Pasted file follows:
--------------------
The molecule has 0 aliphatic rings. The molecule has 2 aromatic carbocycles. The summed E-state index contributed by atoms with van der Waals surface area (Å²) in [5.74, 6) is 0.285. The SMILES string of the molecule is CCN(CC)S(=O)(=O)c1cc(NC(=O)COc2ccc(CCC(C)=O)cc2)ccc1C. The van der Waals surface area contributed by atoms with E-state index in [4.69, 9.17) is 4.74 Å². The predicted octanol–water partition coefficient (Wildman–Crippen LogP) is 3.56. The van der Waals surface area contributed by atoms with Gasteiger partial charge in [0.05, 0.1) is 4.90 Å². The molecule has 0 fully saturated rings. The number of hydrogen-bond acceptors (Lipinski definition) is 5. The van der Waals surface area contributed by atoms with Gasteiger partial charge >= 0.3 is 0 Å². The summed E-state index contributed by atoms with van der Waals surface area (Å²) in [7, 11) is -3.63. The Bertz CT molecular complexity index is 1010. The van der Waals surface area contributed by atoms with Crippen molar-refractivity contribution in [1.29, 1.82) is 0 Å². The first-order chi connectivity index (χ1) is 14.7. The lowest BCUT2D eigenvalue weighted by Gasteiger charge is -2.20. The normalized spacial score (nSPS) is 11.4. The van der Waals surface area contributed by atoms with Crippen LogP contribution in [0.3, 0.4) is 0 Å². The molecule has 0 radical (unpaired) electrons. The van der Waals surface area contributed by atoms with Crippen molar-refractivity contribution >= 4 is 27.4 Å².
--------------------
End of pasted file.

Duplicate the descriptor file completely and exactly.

The molecule has 0 aliphatic rings. The molecule has 2 aromatic carbocycles. The summed E-state index contributed by atoms with van der Waals surface area (Å²) in [5.74, 6) is 0.285. The SMILES string of the molecule is CCN(CC)S(=O)(=O)c1cc(NC(=O)COc2ccc(CCC(C)=O)cc2)ccc1C. The van der Waals surface area contributed by atoms with E-state index in [4.69, 9.17) is 4.74 Å². The predicted octanol–water partition coefficient (Wildman–Crippen LogP) is 3.56. The van der Waals surface area contributed by atoms with Gasteiger partial charge in [0.05, 0.1) is 4.90 Å². The molecule has 0 fully saturated rings. The number of hydrogen-bond acceptors (Lipinski definition) is 5. The van der Waals surface area contributed by atoms with Gasteiger partial charge >= 0.3 is 0 Å². The summed E-state index contributed by atoms with van der Waals surface area (Å²) in [7, 11) is -3.63. The Bertz CT molecular complexity index is 1010. The van der Waals surface area contributed by atoms with Crippen molar-refractivity contribution in [1.29, 1.82) is 0 Å². The first-order chi connectivity index (χ1) is 14.7. The lowest BCUT2D eigenvalue weighted by Gasteiger charge is -2.20. The normalized spacial score (nSPS) is 11.4. The van der Waals surface area contributed by atoms with Crippen LogP contribution in [0.3, 0.4) is 0 Å². The molecule has 0 radical (unpaired) electrons. The van der Waals surface area contributed by atoms with Crippen molar-refractivity contribution >= 4 is 27.4 Å².